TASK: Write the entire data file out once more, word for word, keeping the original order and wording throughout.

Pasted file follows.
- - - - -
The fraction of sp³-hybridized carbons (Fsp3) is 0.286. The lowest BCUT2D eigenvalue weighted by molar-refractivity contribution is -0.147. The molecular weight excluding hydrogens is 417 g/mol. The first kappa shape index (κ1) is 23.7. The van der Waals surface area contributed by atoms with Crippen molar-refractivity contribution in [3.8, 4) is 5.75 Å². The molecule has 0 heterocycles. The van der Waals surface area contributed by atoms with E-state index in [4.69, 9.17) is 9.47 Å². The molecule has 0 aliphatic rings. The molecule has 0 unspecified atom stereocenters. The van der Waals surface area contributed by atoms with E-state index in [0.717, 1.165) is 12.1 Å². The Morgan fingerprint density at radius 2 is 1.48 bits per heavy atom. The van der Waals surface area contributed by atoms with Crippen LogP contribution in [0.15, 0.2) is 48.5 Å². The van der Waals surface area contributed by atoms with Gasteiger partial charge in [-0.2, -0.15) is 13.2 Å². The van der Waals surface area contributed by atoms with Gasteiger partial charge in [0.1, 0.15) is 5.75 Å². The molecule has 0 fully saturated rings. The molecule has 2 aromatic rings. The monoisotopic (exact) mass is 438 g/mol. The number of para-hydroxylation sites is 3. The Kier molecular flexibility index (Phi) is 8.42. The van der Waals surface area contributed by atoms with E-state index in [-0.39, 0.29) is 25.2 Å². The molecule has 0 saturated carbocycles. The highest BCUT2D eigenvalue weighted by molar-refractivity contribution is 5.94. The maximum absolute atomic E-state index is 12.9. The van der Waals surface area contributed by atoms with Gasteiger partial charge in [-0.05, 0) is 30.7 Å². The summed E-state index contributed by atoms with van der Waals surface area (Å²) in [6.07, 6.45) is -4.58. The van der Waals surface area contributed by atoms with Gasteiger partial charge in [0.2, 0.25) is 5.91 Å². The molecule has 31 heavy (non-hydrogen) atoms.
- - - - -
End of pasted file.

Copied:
The fraction of sp³-hybridized carbons (Fsp3) is 0.286. The lowest BCUT2D eigenvalue weighted by molar-refractivity contribution is -0.147. The molecular weight excluding hydrogens is 417 g/mol. The first kappa shape index (κ1) is 23.7. The van der Waals surface area contributed by atoms with Crippen molar-refractivity contribution in [3.8, 4) is 5.75 Å². The molecule has 0 heterocycles. The van der Waals surface area contributed by atoms with E-state index in [4.69, 9.17) is 9.47 Å². The molecule has 0 aliphatic rings. The molecule has 0 unspecified atom stereocenters. The van der Waals surface area contributed by atoms with E-state index in [0.717, 1.165) is 12.1 Å². The Morgan fingerprint density at radius 2 is 1.48 bits per heavy atom. The van der Waals surface area contributed by atoms with Crippen LogP contribution in [0.15, 0.2) is 48.5 Å². The van der Waals surface area contributed by atoms with Gasteiger partial charge in [-0.2, -0.15) is 13.2 Å². The van der Waals surface area contributed by atoms with Gasteiger partial charge in [0.1, 0.15) is 5.75 Å². The molecule has 0 fully saturated rings. The molecule has 2 aromatic rings. The monoisotopic (exact) mass is 438 g/mol. The number of para-hydroxylation sites is 3. The Kier molecular flexibility index (Phi) is 8.42. The van der Waals surface area contributed by atoms with E-state index in [-0.39, 0.29) is 25.2 Å². The molecule has 0 saturated carbocycles. The highest BCUT2D eigenvalue weighted by molar-refractivity contribution is 5.94. The maximum absolute atomic E-state index is 12.9. The van der Waals surface area contributed by atoms with Gasteiger partial charge in [-0.05, 0) is 30.7 Å². The summed E-state index contributed by atoms with van der Waals surface area (Å²) in [6.07, 6.45) is -4.58. The van der Waals surface area contributed by atoms with Gasteiger partial charge in [0.2, 0.25) is 5.91 Å². The molecule has 31 heavy (non-hydrogen) atoms.